It was hot as hell in that little apartment. The walls of the apartment were quite thin and everybody set their record players on loud so you could hear what was playing in the next room and the next! The Toccata and Fugue in D Minor group was in the next bedroom. There was a lot of collaboration between that group and ours.
For a while, Walt was planning to include the Swan of Tuonela by Sibelius, a desperately sad piece which drove everyone crazy. When he decided to eliminate it, we were all relieved that we didn’t have to listen to it creeping through the walls and floor anymore.
Midway through the work on Fantasia, we all moved to the new Burbank Studios. The facilities were much nicer but they came at a price. We lost some of the musical and personal contacts. Since the rooms were more soundproof, we couldn’t hear the other music rooms playing and the groups became more and more isolated.
I remember opening night at the Carthay Circle Theater. It was a terrific thrill. We had seats to ourselves and we sat there nervously waiting for the audience’s response. The full impact of the sound system was totally unexpected as the Fantasound traveled from screen side to side with the action, as well as from the back of the theater.
The opening scene, where the orchestra is being assembled was projected on the stage main curtain with house lights still on and most of the audience didn’t realize that the film had started. I heard someone say, “I think the picture’s started” and his companion said, “No, that’s just the orchestra filing in”. They thought it was a real orchestra! What a wonderful, sneaky way to begin the picture.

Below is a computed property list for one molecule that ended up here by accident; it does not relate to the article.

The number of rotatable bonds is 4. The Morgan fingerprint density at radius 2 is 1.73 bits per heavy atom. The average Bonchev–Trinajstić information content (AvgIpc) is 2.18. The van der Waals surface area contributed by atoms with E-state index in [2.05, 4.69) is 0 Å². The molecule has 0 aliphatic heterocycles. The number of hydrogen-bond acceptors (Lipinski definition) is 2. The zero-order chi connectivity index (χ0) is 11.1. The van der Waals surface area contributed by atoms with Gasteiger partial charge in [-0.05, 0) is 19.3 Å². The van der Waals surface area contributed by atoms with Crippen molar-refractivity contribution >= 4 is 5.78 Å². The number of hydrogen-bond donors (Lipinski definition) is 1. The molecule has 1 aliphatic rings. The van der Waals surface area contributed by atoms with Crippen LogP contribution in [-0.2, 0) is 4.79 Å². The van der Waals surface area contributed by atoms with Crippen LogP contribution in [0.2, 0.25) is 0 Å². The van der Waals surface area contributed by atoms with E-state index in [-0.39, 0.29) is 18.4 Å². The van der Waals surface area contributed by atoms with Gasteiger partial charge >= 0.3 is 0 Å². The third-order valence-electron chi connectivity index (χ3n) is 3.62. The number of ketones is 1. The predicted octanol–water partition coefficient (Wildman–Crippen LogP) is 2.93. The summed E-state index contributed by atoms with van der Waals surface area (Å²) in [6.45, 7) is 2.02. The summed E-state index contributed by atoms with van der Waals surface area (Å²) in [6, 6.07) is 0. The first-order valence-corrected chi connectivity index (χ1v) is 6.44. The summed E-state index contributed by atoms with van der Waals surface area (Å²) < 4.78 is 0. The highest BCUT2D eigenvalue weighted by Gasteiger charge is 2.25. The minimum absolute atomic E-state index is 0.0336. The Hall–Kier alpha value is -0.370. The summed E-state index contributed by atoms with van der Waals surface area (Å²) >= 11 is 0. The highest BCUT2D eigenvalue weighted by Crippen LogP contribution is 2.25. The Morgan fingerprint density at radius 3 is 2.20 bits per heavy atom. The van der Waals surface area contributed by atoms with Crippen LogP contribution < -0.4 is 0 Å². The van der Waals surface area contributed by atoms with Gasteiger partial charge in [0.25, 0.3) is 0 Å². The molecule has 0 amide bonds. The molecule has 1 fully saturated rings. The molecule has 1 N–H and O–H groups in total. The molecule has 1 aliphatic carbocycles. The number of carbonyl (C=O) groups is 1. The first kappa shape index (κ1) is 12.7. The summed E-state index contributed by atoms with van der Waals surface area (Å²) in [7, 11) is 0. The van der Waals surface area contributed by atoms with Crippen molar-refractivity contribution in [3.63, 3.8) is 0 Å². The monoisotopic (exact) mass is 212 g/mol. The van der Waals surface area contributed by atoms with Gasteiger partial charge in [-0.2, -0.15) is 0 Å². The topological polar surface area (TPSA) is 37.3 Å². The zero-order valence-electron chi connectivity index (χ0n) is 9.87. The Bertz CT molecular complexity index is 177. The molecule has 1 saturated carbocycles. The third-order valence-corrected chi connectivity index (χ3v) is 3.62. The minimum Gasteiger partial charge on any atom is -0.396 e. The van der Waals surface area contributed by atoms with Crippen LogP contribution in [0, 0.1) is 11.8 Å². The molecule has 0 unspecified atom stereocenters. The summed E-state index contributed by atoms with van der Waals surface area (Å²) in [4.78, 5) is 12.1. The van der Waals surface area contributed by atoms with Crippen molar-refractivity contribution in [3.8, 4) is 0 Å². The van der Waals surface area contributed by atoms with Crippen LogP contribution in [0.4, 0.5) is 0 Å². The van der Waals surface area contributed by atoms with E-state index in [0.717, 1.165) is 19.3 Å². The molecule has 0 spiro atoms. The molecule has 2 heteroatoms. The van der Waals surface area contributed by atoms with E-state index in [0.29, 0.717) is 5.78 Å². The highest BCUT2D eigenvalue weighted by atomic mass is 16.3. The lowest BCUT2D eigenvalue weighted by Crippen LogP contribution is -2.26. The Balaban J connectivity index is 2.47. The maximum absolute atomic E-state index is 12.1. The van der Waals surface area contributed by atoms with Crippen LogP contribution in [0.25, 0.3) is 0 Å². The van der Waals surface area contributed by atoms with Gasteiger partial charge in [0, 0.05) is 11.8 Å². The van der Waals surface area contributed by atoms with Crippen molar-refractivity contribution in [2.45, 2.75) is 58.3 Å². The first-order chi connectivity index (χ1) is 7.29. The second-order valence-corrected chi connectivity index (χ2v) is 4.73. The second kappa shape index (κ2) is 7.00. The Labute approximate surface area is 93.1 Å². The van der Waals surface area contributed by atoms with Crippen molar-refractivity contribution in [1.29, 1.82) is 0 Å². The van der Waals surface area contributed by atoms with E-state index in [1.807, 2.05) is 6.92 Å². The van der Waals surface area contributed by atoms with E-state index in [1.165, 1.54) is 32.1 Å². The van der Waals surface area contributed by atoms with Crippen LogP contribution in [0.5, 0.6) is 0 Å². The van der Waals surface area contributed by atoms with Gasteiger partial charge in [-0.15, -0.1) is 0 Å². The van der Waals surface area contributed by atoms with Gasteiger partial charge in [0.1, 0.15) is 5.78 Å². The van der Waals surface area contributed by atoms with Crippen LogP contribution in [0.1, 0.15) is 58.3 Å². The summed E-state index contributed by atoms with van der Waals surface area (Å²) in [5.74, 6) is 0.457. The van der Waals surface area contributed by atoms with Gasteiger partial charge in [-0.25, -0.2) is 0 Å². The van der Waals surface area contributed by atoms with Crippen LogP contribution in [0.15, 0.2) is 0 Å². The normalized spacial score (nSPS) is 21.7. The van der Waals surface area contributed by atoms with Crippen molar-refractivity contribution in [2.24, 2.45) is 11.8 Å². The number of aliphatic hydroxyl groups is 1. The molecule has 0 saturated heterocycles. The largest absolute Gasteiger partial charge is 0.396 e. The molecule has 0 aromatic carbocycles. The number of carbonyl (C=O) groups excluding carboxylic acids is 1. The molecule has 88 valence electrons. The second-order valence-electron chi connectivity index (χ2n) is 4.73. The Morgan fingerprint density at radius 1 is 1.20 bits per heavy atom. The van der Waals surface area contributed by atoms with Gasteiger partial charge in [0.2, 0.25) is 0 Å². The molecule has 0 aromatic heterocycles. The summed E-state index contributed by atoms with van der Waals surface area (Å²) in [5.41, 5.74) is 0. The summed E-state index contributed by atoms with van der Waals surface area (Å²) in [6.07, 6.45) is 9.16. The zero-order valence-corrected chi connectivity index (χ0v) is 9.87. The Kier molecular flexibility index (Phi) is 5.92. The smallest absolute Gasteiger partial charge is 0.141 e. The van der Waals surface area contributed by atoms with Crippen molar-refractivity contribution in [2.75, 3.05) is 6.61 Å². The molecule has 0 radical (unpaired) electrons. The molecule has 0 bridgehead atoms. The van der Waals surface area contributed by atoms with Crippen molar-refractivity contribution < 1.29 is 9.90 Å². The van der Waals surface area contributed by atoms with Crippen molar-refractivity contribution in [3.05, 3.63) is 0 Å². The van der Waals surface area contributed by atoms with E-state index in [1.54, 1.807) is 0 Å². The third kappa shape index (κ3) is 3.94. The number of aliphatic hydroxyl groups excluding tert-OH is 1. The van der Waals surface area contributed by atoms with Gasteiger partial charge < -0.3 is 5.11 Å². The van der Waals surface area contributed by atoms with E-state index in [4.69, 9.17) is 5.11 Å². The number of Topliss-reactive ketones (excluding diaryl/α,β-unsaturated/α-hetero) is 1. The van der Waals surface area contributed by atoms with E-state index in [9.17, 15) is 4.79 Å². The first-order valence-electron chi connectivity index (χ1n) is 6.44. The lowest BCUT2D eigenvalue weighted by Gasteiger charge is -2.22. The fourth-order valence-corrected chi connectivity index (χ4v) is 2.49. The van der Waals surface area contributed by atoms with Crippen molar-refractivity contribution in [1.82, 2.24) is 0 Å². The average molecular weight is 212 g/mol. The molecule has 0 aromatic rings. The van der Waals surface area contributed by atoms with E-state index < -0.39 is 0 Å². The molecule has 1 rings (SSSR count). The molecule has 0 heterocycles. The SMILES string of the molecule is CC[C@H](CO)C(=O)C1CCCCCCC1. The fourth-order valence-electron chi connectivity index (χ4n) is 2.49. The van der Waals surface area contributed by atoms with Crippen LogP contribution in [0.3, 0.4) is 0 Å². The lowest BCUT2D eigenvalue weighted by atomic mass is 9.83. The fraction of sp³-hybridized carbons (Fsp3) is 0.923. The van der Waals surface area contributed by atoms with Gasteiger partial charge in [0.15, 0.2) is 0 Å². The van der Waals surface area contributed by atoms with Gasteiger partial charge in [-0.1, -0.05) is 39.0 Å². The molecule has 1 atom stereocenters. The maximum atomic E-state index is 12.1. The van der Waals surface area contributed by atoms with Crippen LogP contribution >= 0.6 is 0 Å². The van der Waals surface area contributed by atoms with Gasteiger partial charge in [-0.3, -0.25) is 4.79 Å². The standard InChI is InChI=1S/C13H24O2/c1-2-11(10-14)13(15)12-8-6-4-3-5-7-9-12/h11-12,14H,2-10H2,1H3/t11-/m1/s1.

None of the animators had seen or heard it all put together before. We sat there in amazement, especially during Ave Maria when the voice kept moving in from various directions. We realized that we had been part of a milestone, and that nothing like it would ever be done again.
I worked on both background and layout and planning the dominant color for each scene. Again, we couldn’t use the whole color spectrum in every scene. We had to develop a sense of balance and completeness and save something for the peaks, keeping a good sequential relationship. Those were my major concerns.
Color tells a story. What if an art director for a movie used a whole spectrum of colors in the first scene? Where would he go from there? There’s nothing left. He could only repeat himself. You have to develop a spectrum for a movie because people seem to like a sense of balance in what they are viewing and experiencing. Working on this film taught me about the relationship of color and music to emotion.
The Arabian Dance sequence required me to follow the sequence through the stages of layout, backgrounds and the modeling of the fish characters featured in it. Each scene had to match the changing moods of the music.
I can’t believe Walt’s courage in attempting such a thing as Fantasia. And I guess it worked. If you think about it, no one can listen to Beethoven’s Pastoral Symphony or Stravinsky’s Rite of Spring without seeing the Disney images in their mind.